My Perfect Spaghetti al Pomodoro (with Tomato Sauce)
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My perfect spaghetti al pomodoro (spaghetti with tomato sauce) has been one of my top-five meals since 1977, a.k.a. since I started cutting teeth. It’s about time I shared it, don’t you think?
We’ve included the method for finishing this dish the proper way, and it’s really worth it if you can find a few extra minutes. But we’ve also included two separate methods for dumbing down the ending, each of which is still perfect in its own way.
Pasta pomodoro and the curse of knowledge
Last week I listened to a podcast that reminded me about the “curse of knowledge,” which means essentially that once you know something, it’s nearly impossible to imagine not knowing it. This results in all kinds of vague advice and terrible teaching that the teacher thinks is perfectly good because she’s like, “Well I understood what I meant!”
I try to think about this idea pretty much every time I develop a recipe. Do people know you have to peel garlic, or not to fill a blender too high with hot soup? Me being me, I’m sure this line of thinking translates less into consistently useful content for you guys and more into a general sense of malaise for me.
Isn’t that fun? I’m fun.
Finally, a pasta pomodoro recipe
But I’m thinking of the curse of knowledge now because I realized last week that it’s resulted in my omitting this entire recipe from the blog for a full eight years.
My perfect spaghetti al pomodoro (or spaghetti with simple tomato sauce) has been one of my top five favorite meals since I cut teeth. It should have been one of the first recipes I shared with you. And yet. I guess some part of me assumed you knew.
With a curse like that, I might as well have a lightning-shaped scar on my forehead, if you know what I mean. (I’m not entirely sure *I* know what I mean, so please feel free to let me know.)
Anyway, here it is. My perfect spaghetti al pomodoro. I hope you’ll cook it enough to make up for lost time.
How to make spaghetti al pomodoro
I’ve included the method for finishing this dish the proper way, and it’s really worth it if you can find a few extra minutes. But I’ve also included two separate methods for dumbing down the ending, each of which is still perfect in its own way.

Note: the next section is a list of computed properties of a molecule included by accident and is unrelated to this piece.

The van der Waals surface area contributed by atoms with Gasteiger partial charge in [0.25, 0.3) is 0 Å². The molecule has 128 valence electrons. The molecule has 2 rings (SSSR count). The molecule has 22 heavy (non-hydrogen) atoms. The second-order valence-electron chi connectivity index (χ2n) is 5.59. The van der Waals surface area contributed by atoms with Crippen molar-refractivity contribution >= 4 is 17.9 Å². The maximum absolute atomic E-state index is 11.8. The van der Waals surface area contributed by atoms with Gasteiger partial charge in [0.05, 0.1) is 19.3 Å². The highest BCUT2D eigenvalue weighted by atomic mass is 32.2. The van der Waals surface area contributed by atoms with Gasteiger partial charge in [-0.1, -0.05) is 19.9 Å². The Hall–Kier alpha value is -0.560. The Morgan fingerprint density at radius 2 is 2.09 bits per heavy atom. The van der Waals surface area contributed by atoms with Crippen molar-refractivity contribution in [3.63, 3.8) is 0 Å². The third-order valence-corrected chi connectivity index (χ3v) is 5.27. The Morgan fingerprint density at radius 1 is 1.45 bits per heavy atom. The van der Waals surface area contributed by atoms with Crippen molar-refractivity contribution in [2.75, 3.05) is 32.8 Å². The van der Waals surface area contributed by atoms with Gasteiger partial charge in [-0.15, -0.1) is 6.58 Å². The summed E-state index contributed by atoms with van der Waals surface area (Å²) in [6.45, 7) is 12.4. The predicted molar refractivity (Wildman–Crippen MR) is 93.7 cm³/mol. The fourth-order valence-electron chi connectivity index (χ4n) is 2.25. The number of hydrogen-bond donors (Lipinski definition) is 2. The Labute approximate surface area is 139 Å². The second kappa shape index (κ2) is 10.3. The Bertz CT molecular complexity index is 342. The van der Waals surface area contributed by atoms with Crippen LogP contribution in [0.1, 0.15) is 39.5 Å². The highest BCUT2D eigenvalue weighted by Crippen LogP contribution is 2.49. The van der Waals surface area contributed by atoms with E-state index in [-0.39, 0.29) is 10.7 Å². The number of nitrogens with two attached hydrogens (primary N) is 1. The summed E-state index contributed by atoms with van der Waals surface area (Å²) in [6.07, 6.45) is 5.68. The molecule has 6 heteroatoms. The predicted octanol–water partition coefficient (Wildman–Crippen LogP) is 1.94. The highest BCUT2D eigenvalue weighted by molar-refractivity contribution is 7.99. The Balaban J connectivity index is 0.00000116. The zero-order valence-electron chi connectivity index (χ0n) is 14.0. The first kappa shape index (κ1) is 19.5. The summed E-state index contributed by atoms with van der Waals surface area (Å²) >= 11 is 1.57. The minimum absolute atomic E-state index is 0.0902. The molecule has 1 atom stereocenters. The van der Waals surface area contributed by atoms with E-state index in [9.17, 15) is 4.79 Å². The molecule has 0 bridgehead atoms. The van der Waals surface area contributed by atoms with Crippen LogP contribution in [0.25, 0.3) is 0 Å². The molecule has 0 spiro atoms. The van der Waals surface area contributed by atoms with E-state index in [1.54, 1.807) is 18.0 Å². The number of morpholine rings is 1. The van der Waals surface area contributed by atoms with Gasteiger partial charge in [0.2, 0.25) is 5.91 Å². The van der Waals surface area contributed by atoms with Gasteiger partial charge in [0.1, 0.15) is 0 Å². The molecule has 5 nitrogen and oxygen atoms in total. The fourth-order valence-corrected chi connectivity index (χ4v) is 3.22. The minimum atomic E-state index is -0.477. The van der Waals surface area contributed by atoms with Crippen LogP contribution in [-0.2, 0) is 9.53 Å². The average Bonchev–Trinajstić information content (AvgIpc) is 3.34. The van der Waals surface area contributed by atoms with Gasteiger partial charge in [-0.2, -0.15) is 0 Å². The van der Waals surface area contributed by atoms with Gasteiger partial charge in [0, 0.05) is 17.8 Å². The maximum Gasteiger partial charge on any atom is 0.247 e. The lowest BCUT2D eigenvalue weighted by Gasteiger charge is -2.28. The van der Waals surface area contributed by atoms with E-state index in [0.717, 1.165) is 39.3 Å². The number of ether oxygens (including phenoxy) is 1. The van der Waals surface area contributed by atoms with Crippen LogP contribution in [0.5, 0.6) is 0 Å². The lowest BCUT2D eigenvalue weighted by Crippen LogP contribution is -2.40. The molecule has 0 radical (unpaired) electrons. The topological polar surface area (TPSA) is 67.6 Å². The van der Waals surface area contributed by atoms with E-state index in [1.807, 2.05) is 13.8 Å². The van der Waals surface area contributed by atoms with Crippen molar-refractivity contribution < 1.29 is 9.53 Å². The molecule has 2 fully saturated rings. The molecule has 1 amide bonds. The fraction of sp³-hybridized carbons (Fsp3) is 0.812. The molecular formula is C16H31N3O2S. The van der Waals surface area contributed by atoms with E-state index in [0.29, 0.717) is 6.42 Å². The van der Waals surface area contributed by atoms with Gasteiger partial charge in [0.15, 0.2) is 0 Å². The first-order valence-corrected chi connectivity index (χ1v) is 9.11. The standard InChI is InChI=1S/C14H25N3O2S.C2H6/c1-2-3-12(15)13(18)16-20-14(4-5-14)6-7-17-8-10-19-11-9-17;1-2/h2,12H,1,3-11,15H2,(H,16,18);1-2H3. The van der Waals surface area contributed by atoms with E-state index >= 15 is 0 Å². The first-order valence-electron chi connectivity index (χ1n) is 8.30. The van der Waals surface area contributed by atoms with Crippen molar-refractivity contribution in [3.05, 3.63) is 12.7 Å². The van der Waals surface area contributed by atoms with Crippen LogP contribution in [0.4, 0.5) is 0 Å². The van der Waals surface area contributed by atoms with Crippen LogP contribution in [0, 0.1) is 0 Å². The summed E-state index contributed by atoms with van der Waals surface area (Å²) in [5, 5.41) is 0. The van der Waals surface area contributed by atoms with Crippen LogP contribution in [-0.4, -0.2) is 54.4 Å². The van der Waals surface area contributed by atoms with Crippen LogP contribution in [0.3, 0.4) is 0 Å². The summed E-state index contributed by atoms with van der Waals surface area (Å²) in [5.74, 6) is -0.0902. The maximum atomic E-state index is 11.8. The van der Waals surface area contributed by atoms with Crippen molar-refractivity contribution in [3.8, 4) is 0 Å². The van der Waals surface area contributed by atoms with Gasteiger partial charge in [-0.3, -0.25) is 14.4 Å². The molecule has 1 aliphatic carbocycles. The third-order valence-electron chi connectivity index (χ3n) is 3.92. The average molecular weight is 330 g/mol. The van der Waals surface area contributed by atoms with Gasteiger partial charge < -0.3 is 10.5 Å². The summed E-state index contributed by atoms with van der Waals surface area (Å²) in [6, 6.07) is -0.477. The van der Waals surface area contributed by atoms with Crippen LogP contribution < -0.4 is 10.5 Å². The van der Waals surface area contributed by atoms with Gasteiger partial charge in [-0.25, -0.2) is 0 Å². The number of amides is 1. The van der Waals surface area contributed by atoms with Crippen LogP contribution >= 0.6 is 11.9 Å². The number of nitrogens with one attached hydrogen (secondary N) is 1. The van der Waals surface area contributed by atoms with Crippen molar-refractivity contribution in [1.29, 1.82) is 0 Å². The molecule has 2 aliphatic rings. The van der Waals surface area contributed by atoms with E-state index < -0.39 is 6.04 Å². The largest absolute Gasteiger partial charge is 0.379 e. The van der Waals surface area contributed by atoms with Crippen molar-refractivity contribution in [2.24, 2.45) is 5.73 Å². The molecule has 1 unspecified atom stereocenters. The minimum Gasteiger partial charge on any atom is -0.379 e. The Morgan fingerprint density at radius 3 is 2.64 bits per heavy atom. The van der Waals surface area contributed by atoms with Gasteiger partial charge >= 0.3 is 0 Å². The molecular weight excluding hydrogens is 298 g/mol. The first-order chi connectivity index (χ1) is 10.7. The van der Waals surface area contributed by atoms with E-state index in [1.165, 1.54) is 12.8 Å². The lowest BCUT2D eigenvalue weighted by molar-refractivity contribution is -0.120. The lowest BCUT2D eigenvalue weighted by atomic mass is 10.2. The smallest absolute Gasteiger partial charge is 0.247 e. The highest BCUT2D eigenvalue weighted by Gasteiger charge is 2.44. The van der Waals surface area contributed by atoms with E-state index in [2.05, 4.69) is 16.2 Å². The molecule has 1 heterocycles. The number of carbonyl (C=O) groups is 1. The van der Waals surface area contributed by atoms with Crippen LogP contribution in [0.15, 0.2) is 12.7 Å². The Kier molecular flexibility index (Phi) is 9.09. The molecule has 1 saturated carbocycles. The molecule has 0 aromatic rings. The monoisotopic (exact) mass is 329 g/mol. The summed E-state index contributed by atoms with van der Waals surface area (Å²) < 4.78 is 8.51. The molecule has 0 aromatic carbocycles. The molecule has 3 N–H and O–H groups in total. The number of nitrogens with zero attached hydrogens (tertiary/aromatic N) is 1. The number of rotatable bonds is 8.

Cin cin, or “ding!” as we used to say, growing up Gratzer, when we clinked glasses at the dinner table. Enjoy your spaghetti. See you soon.
P.S. As with all the “my perfect” recipes on the blog (and you can type that phrase into the search bar to find the rest), I don’t mean to be a royal arse shouting MINE is better than YOURS. I just mean, man, this is one of those recipes where we’ve nailed it. It’s perfect for our taste buds, and we don’t tinker with it. You, of course, are free to tinker as you please.
- 2 tablespoons olive oil
- 1 medium yellow onion, diced small
- 3 medium cloves garlic, chopped
- 1 28-ounce can (or 26.4-ounce tetrapack box) strained tomatoes/tomato sauce*
- 1 28-ounce can (or 26.4-ounce tetrapack box) chopped tomatoes
- 1 tablespoon sugar
- 2 small innermost stalks celery, with leaves
- 2 tablespoons good butter
- 1 pound spaghetti
- Grated parmesan or pecorino cheese to pass at the table
- Warm the olive oil in a 5 1/2-quart Dutch oven or other good-sized heavy pot over medium-high heat. Add the onion along with a pinch of salt and cook, stirring occasionally, until softened, about 5 minutes. Add the garlic and continue cooking for two minutes more.
- Pour in the tomato sauce and chopped tomatoes and sugar and stir well. Add a teaspoon of salt if your tomatoes are unsalted. Tuck in the celery stalks. Cover and bring to a boil, then reduce heat to simmer for 30 minutes, stirring occasionally. Uncover, reduce heat to a bare simmer and stir in the butter. Taste for salt.
- With 15 minutes of cooking time to go, bring a large pot of well-salted water to a boil, then cook spaghetti until al dente according to package directions. Scoop out and reserve half a cup of the cooking water, then drain.
- In a restaurant this dish would be finished one portion at a time by transferring some sauce to a wide skillet, bringing it to a simmer and then transferring one serving of pasta directly from the pasta pot to the frying pan with a bit of starchy cooking water still clinging to it. The chef would toss it all together while simmering for a few seconds and then plate it immediately. This technique marries the sauce and the pasta into one simple, magical dream come true. This being real life, I've found you can approximate that result by adding a serving of drained spaghetti, a ladle or two of hot sauce, and a tablespoon of the reserved cooking water to a big mixing bowl, tossing it with tongs, and then plating it. When I don't even feel like doing that, I just ladle a couple of cups of sauce into the drained pasta in the pasta pot, stir to coat, and then plate and add a little extra sauce to the top of each serving. It's all good.
- Whatever you do, serve with grated cheese to pass at the table. I also like to include freshly ground black pepper and some fruity olive oil for drizzling.
I like to use Pomi tomatoes from Italy. They're great quality tomatoes without added salt, and I like that they come in a tetrapack box.